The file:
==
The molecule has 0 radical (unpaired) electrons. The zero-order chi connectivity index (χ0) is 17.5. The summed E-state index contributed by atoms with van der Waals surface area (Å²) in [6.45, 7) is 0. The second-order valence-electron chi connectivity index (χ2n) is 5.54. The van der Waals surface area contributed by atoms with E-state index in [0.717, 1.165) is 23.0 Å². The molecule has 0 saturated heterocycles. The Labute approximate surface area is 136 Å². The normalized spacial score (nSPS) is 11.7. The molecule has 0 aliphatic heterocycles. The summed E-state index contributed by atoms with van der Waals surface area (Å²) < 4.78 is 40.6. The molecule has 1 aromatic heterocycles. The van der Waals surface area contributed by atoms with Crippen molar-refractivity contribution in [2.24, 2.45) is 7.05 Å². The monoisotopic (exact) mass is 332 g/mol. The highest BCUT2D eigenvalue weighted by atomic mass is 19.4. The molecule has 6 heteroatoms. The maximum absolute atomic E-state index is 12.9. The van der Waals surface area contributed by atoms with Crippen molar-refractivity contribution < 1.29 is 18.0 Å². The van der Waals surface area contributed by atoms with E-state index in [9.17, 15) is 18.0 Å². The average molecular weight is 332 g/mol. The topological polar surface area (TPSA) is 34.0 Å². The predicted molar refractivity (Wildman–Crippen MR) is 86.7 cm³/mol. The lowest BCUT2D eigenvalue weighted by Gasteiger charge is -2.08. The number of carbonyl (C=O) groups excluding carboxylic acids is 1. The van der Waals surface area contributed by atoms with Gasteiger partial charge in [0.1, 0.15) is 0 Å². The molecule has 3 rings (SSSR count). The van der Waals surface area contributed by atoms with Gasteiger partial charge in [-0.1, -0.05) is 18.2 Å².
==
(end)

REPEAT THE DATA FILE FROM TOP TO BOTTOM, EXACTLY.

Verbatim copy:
The molecule has 0 radical (unpaired) electrons. The zero-order chi connectivity index (χ0) is 17.5. The summed E-state index contributed by atoms with van der Waals surface area (Å²) in [6.45, 7) is 0. The second-order valence-electron chi connectivity index (χ2n) is 5.54. The van der Waals surface area contributed by atoms with E-state index in [0.717, 1.165) is 23.0 Å². The molecule has 0 saturated heterocycles. The Labute approximate surface area is 136 Å². The normalized spacial score (nSPS) is 11.7. The molecule has 0 aliphatic heterocycles. The summed E-state index contributed by atoms with van der Waals surface area (Å²) < 4.78 is 40.6. The molecule has 1 aromatic heterocycles. The van der Waals surface area contributed by atoms with Crippen molar-refractivity contribution in [2.24, 2.45) is 7.05 Å². The monoisotopic (exact) mass is 332 g/mol. The highest BCUT2D eigenvalue weighted by atomic mass is 19.4. The molecule has 6 heteroatoms. The maximum absolute atomic E-state index is 12.9. The van der Waals surface area contributed by atoms with Crippen molar-refractivity contribution < 1.29 is 18.0 Å². The van der Waals surface area contributed by atoms with E-state index in [9.17, 15) is 18.0 Å². The average molecular weight is 332 g/mol. The topological polar surface area (TPSA) is 34.0 Å². The predicted molar refractivity (Wildman–Crippen MR) is 86.7 cm³/mol. The lowest BCUT2D eigenvalue weighted by Gasteiger charge is -2.08. The number of carbonyl (C=O) groups excluding carboxylic acids is 1. The van der Waals surface area contributed by atoms with Gasteiger partial charge in [0.1, 0.15) is 0 Å². The molecule has 3 rings (SSSR count). The van der Waals surface area contributed by atoms with Gasteiger partial charge in [-0.1, -0.05) is 18.2 Å².